Govt working to mitigate risk of regulatory arbitrage in DB superfund regime

Economic Secretary to the Treasury, Bim Afolami, has stressed the need to mitigate any potential risk of regulatory arbitrage in the permanent regime for defined benefit (DB) pension superfunds.

The Work and Pensions Committee (WPC) previously wrote to Afolami to request further details about the government’s plans for a permanent regulatory framework for DB superfunds, querying whether primary legislation would be needed for this.

In his response, Afolami confirmed that primary legislation is required for a permanent regulatory framework for pension superfunds, which the government intends to introduce "as soon as parliamentary time allows".

Indeed, Afolami previously told the committee that the government is keen to introduce the regime “as soon as possible”, as the ‘gateway test’ had put a clear delineation between the insurer space and a superfund space, and the Treasury was now happy with the broad framework.

Asked what changes to the gateway test had addressed the Treasury’s concerns about the pension superfund regime, Afolami stressed the need to mitigate any potential risk of regulatory arbitrage.

"As you are aware, superfunds are economically very similar to an insurer but held to a different regulatory standard with lower capital requirements," he wrote.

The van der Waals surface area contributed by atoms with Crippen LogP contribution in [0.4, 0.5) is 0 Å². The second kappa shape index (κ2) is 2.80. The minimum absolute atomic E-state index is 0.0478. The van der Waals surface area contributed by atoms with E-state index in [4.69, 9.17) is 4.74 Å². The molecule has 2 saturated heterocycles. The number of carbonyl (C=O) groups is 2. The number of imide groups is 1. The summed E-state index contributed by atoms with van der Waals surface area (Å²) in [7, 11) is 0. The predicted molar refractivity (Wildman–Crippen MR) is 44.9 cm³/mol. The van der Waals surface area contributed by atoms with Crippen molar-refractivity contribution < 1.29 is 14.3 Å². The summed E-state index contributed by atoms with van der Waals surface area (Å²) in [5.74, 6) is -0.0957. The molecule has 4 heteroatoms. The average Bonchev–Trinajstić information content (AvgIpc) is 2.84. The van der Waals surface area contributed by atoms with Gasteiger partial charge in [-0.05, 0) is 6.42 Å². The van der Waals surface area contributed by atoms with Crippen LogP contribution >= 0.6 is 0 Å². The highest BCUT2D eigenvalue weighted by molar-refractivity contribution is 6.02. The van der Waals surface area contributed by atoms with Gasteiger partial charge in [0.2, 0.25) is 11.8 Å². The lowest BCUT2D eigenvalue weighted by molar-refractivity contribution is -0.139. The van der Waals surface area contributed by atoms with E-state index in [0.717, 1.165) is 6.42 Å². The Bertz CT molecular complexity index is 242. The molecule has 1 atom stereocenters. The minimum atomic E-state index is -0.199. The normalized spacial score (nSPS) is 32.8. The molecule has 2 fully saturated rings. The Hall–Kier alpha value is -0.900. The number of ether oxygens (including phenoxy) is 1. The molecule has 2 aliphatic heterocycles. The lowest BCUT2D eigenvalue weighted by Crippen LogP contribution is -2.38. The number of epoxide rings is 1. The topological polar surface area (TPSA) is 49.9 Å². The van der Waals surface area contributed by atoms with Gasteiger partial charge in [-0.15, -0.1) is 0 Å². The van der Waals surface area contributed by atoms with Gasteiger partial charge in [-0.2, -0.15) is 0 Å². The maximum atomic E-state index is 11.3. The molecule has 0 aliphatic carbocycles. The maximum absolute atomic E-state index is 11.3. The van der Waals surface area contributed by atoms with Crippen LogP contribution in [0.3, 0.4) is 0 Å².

"The gateway is a mechanism that will ensure pension schemes that can afford to secure members’ benefits with insurers do so and are excluded from superfund consolidation.

"It will do this by requiring trustees to have taken appropriate legal, actuarial, investment and covenant advice when determining the suitability of consolidation into a superfund."

Afolami also stressed the need for the gateway test to balance scheme member protection and recognition of market dynamics and government policy.

However, he clarified that insurance buyout is still the “gold standard” for DB scheme consolidation, explaining that the gateway should act as a mechanism that allows members of those schemes that cannot access insurance buy-out to access consolidation through a superfund, while schemes that can access insurance buy-out continue to do so.

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